That said, there are sister species found across the Atlantic, including one in the Mediterranean called the White Bream (Diplodus sargus sargus) which looks remarkably like our guy. I took a photo of the specimen below in the Monaco Aquarium a few weeks ago.


There are also bream over in the US and Caribbean, and down to South America, but with the much nicer name of Silver Porgy.

Not surprisingly there is some controve…

Mapping Bermuda's Coral Reefs

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BREAM, as part of the Bermuda Biodiversity Project at BZS, has developed the most comprehensive maps of Bermuda's coral reefs and other marine habitats that exist. In this post we will describe how we mapped all of the 35,000 patch reefs in the North Lagoon of Bermuda.

Our goal was to create a Geographic Information System (GIS) of all the reefs found around Bermuda. A GIS is a computerized map that also contains information about each object mapped. Computerized maps are better than paper maps because once you put all the information you know into the program, you can then ask it to tell you new information which the program can calculate based on what you told it. Some questions you can ask a computerized mapping programme are listed at the bottom of this post.

Before we mapped the location of each reef into a GIS (also called a geo-referenced map database), we needed a set of images of the entire Bermuda reef platform. The BBP, with assistance from the Dept. of Conservation Ser…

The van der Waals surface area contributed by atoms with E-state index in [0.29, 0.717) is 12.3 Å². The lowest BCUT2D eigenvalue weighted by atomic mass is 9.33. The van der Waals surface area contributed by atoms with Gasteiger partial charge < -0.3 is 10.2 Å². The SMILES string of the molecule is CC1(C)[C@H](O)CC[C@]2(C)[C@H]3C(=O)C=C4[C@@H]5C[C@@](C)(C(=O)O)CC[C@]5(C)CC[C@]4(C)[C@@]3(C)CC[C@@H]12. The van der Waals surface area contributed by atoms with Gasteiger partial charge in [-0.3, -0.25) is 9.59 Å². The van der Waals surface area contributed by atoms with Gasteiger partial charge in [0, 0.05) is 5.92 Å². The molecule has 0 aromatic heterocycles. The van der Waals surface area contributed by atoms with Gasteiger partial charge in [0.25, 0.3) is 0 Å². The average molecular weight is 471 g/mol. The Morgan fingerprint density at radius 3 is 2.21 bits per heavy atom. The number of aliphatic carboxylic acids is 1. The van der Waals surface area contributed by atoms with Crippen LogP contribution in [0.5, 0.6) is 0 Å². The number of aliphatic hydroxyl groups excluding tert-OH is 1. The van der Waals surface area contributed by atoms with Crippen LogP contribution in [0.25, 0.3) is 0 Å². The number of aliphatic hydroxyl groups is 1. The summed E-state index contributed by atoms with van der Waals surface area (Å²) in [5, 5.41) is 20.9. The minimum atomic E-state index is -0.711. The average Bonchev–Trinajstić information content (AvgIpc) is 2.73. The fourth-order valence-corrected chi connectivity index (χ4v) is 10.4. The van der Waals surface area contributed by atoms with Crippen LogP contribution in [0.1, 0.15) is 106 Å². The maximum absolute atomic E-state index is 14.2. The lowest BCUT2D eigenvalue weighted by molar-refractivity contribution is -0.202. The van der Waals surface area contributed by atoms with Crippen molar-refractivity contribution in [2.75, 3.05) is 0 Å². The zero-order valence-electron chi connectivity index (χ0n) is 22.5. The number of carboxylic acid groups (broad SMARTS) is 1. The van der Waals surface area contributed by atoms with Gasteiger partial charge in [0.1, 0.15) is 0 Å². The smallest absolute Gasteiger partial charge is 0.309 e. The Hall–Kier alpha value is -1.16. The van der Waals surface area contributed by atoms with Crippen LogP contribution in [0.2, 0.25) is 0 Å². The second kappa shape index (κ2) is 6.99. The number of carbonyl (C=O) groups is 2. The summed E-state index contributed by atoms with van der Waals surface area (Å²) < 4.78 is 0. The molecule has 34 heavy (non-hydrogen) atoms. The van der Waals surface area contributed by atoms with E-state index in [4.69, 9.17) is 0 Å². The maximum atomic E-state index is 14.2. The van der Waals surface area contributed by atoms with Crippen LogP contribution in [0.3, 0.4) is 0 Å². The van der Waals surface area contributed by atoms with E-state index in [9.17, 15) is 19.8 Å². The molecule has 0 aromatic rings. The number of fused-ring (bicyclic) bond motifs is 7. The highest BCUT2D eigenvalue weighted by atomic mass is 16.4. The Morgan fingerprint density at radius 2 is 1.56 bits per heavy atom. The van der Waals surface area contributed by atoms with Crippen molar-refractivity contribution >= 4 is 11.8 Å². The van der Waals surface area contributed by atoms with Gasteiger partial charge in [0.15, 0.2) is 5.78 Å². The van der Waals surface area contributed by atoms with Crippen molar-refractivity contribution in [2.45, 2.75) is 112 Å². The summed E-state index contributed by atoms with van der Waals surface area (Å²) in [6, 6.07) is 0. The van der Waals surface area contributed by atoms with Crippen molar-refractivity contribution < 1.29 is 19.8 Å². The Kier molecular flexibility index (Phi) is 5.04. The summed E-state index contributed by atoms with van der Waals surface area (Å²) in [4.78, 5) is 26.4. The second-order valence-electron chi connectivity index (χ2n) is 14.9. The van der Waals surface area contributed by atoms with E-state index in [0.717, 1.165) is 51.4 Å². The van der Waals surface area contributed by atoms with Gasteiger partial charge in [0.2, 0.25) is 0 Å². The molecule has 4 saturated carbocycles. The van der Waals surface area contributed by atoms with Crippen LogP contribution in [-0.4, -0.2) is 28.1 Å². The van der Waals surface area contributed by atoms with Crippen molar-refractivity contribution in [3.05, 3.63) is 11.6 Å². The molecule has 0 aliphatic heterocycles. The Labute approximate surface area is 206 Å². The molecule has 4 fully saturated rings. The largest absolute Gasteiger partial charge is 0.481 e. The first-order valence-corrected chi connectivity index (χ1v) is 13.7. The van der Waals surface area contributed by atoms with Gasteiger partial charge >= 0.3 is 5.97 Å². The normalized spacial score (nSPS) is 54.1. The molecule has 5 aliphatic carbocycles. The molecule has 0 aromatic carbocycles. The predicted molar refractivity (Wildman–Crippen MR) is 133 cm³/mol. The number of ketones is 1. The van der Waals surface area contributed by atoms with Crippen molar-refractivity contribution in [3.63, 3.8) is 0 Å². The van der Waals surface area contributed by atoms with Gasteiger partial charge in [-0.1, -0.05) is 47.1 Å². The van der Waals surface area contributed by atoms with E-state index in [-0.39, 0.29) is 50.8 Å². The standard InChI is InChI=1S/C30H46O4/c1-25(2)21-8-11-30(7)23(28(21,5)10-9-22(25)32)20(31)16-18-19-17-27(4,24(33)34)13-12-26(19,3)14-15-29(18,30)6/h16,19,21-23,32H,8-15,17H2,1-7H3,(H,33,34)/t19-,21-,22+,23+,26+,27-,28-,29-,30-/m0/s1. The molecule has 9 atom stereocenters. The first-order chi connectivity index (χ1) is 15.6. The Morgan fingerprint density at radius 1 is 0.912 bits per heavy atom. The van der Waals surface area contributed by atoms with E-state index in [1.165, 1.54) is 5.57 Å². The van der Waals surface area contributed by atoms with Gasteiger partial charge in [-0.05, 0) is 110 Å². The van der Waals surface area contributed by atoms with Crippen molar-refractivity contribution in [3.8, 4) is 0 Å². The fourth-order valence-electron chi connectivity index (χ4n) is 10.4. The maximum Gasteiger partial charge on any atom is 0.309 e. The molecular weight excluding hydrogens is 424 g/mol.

Wonderous Whip Morays

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Studying Bermuda's Own Spotted Eagle RaysA BZS-supported graduate research project undertaken in 2006, 2007 and again this summer by Matt Ajemian, a student at the U. South Alabama, Marine Science Dept, and the Dauphin Island Sea Lab'sFisheries Lab
Project Context
The spotted eagle ray (Aetobatus narinari), locally known at the “Whip Moray”, is fairly abundant over seagrass beds and sand flats of Bermuda. The Government of Bermuda has expressed interest in placing spotted eagle rays on the Protected Species List – however insufficient information of their population status and ecology has prevented any such action. The urgency for A. narinari data has become critical as they are potential predators of conch and scallops, both of which are also undergoing restoration from overharvest in Bermuda. Rapid population increases of other rays in North America (Science journal pdf) demonstrate that rays can impact shellfisheries quickly - highlighting the need for understanding the ecolo…

What is Good for Grunts is Good for We Bies too!

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Great News! Yesterday, Elvin James, Minister of the Environment and Sport,announced the designation of a temporary No Fishing Area north of Fort St. Catherine for the 2nd year in a row. This protected area was created in order to protect a Blue-Striped Grunt spawning aggregation (SPAG) that has been heavily fished during previous years.

Blue-striped grunts play an important role in our marine environment, as they are predators of small crustaceans and other invertebrates. Grunts often spend the day in schools on coral reefs, and then go out to neighbouring sandy areas and seagrass beds to feed at night. Studies have shown that when the grunts return to their reef home in the day time they bring important nutrients back with them that aid in coral growth. In doing so grunts act as a means for nutrients to move between the two habitats and thus act to enhance the ecological resilence of coral reef ecosystems overall.

Fishing a spawning aggregation is the very definition of an unsustaina…